It is incontrovertible that once upon a time the Nzema State, the birth place  of Osagyefo Dr Kwame Nkrumah, the first President of Ghana, was forgotten following the blackest moment that cloaked Ghana when his administration was toppled in a February 1966 coup that gave birth to  the National Liberation Council made up of such people as General Ankrah, Colonel E. K. Kotoka and Major Akwasi Amankwah Afrifa, all of blessed memory now.

Today, Nzemaland is  the economic powerhouse of our energy mix. God, in His infinite wisdom, protected the Nzemaland for about 40 years and in May 2007 turned the rejected and forgotten stone to become the cornerstone for the builder (Government). Nzemaland (the forgotten source)  is back again in the scheme of things in the country because of  an expansive deposit of black gold in commercial quantity found there.

It is a trite knowledge that Nzemas are fortunate to have oil in their area but this ostensibly is not reflecting in the lives of the youth in particular in terms of employment and scholarships. This was clearly amplified some few years ago by the loquacious and ubiquitous MP for Assin Central, Hon Kennedy Agyapong, that “the Nzemas were getting nothing from the oil in spite of them being owners of the land”.

It is regrettable that a lot of people who have risen to prominence in the Nzema area have stood on the shoulders of some prominent Nzema giants but have always hornswoggled (shortchanged)  the youth with all sorts of El Dorado and utopian promises. It is even sadder to find out that a whopping US$15,000 000 out of a  colossal pay-out to the Ewusie Osei Group in 2011 by the Kosmos Energy meant  for the entire West Cape Three Point is missing as referenced by the Special Prosecutor, Mr Martin Amidu, on Ghanaweb on 27th August, 2019.

 As at the time of this publication, nobody had succeeded in tracing the whereabouts of the ‘People’s Dough’(that amount) from the national kitty. To add insult to our injury, which we are quietly bearing like a Saint, in November 2019, during the gift spree occasioned by the Ghana National Petroleum Corporation as revealed by the Vice Chairman of PIAC, Dr Thomas Stephens, GNPC doled out large sums in Ghana Cedis to support the following institutions and events:

1.    Damba Festival                                                400, 000.00

 2.  Ghana JournalistsAssociation                           50, 000.00

3.   Ghana Boxing Association                               30, 000.00

4.   First Lady’s Rebecca Foundation                     120, 000.00

5.   EOCO                                                                550, 000.00

6.   Okyenhene’s 20th Anniversary Celebration       1, 500, 000.00

We the Nzema youth in the Diaspora, in collaboration with Youth for Development in the Nzemaland, feel it is very disingenuous and troubling if all this largesse of GNPC could be enjoyed by all these institutions, without it considering causing a similar economic windfall on the Nzema people.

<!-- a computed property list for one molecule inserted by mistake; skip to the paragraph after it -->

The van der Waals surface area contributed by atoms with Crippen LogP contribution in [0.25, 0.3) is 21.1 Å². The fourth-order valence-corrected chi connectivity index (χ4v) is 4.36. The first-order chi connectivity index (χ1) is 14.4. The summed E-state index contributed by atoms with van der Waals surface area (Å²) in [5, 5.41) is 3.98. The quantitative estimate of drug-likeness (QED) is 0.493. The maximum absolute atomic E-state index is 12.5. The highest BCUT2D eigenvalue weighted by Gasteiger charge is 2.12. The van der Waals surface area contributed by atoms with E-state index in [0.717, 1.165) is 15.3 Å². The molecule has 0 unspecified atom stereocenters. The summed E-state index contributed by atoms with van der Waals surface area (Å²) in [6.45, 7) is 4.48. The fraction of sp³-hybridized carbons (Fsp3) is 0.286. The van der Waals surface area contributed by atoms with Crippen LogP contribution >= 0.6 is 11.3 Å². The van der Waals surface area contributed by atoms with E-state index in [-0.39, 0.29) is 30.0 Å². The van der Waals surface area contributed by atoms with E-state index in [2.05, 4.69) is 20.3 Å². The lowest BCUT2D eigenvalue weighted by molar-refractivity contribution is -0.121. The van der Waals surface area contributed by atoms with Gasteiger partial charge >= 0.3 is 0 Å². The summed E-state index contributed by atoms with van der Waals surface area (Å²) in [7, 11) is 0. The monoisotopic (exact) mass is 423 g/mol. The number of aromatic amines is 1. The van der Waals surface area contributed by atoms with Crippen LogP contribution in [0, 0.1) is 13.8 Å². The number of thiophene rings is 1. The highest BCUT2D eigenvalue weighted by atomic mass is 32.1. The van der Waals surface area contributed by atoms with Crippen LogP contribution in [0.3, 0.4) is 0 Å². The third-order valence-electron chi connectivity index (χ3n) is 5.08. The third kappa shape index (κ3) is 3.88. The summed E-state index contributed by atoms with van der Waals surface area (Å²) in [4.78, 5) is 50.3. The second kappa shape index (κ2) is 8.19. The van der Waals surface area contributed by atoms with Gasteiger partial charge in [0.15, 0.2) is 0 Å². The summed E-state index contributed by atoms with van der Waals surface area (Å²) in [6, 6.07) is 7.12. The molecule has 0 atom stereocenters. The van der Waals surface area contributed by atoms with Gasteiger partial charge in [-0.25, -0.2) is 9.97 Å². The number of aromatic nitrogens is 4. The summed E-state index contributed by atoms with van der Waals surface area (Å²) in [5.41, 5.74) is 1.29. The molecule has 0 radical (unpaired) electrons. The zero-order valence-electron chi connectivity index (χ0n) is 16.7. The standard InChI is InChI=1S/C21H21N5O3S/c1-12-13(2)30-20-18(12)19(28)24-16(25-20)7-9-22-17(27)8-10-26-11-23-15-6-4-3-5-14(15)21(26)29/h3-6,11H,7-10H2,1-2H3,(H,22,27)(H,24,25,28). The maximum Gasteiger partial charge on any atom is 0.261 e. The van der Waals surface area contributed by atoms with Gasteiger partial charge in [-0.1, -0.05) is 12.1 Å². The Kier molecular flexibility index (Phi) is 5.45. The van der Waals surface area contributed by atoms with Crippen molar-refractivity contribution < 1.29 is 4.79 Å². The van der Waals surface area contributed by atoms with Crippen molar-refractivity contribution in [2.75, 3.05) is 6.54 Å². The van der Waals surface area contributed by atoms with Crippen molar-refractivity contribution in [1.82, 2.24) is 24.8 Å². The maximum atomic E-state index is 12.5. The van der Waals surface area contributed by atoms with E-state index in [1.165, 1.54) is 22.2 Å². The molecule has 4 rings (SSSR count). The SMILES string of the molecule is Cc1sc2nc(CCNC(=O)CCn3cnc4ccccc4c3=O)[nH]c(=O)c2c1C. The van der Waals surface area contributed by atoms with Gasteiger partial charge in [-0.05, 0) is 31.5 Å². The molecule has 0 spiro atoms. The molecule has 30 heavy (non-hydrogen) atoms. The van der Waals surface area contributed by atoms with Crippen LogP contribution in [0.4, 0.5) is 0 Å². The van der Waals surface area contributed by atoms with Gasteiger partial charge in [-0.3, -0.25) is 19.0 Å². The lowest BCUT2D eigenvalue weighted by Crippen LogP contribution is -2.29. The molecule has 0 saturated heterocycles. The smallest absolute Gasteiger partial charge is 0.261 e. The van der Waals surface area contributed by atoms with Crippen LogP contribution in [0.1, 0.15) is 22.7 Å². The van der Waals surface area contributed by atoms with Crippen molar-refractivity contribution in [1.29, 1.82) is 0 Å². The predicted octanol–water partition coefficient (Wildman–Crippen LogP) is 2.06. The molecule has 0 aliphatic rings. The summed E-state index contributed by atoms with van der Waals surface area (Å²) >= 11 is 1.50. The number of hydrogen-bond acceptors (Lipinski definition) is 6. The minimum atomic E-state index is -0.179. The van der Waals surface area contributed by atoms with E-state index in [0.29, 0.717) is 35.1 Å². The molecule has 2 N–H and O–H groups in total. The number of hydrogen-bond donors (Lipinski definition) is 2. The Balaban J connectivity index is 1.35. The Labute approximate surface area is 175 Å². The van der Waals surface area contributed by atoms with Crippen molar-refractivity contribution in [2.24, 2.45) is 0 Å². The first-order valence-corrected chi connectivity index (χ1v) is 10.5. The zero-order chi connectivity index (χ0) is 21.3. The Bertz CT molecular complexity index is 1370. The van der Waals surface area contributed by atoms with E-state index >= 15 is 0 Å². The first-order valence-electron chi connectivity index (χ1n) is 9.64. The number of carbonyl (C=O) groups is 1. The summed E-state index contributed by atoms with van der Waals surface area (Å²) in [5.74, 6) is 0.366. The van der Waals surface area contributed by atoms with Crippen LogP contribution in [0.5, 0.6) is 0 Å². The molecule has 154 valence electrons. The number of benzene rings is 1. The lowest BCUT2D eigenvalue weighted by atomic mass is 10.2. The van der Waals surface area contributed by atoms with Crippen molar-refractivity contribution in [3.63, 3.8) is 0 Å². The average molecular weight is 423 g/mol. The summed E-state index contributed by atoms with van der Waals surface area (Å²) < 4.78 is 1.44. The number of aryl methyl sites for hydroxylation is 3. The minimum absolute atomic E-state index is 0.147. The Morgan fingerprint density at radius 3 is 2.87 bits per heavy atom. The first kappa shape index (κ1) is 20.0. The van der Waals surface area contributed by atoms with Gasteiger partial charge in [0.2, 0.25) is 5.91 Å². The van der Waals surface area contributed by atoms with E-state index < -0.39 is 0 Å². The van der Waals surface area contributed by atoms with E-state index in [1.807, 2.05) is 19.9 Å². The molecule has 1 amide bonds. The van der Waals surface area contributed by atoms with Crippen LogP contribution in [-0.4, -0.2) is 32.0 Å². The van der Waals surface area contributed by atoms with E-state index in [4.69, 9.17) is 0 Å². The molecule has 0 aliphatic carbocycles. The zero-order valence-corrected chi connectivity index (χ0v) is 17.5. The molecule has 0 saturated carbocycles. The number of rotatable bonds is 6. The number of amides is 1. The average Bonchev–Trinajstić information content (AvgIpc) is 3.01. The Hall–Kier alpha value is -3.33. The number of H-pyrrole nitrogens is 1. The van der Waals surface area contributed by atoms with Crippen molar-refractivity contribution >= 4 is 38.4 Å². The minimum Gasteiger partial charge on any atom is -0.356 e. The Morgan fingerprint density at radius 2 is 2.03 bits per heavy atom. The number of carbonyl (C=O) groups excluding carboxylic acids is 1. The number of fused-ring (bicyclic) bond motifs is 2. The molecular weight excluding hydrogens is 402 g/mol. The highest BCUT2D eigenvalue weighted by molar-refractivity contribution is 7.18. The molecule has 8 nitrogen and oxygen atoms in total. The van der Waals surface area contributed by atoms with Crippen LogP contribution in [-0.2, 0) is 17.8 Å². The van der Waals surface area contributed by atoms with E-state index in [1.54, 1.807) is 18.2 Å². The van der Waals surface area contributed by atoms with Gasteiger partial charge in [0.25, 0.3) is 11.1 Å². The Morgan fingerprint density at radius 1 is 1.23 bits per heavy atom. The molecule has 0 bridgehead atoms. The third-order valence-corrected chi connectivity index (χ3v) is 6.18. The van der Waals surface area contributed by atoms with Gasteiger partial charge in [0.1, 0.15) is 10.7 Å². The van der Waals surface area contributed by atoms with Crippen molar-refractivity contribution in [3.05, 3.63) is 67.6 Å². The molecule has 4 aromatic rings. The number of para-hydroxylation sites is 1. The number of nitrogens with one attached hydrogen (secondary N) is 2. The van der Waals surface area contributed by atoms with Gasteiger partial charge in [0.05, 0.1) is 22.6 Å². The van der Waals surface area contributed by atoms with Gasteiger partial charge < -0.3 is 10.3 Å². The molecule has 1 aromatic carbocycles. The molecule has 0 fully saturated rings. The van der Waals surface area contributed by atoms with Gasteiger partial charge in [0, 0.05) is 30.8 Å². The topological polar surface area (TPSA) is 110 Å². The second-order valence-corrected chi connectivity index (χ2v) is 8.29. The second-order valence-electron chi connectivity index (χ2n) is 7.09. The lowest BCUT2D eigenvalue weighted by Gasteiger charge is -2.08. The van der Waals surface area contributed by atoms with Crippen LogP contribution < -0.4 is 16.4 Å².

In the midst of this plethora of resources in the Nzemaland, the Nzema State is suffering debilitating economic bottlenecks in development such as bad roads, unwholesome water, poor health facilities, lack of funding and scholarships, poor school buildings and inadequate instructional materials, and lack of jobs. We believe, at this critical juncture of our historic consciousness, the Nzema Youth in the diaspora and the Youth for Development can no longer look on with blasé attitude as our resources are carted away without compensatory  royalty and equity, all in the name of national development. The people and the Nzema State deserve better.

The Nzema Youth in the Diaspora and the Youth for Development of the Nzemaland, in collaboration with the Great King Kaku Aka III of the Nzema State, who, since his ascension to the throne, has shown commitment to the development of the youth and the entire Nzemaland,    are appealing to the Government, GNPC, Ghana Gas, ENI and all companies drilling oil not to skirt the Nzemas out of their Corporate Social Responsibility and other compensations.

 Another area where the Nzemas have been shortchanged, which is of much concern to the youth both home and abroad,  is the naming of the oilfields. How can a raw material be found in a vicinity or district and some different names are put on where it is sourced? The oilfield is in the Tano Basin, which is part of the three offshore basins in Ghana, namely the Tano Basin, Saltpond Basin, and the Accra-Keta Basin. The Tano Basin was strangely named West Cape Three Point Basin. It is interesting to note that the Voltaian Basin, which is still under exploratory stage, is called the Voltaian Basin. The name should be changed to Tano Basin or Nzema Oilfield to classify Nzema among areas where oil is produced to enable this rich resource area to attract investments.

We believe if Obuasi Goldfield, which is now AngloGold, was once called Obuasi Goldfield, then West Cape Three Point should be changed and called Nzema Oil. Adamus Gold Mines should bear the name Nkroful or Nzema Goldfield like the Chirano Gold Mines and Tarkwa Gold Mines; all these can promote accelerated economic development and improve the living standard of the Nzemas.

 This blatant disregard for the Nzema tradition and culture and disrespect for our traditional authority should stop with the utmost immediacy. The oil find in the Nzema state should be a catalyst for accelerated development in the area. Period.

The Nzema Youth in the Diaspora

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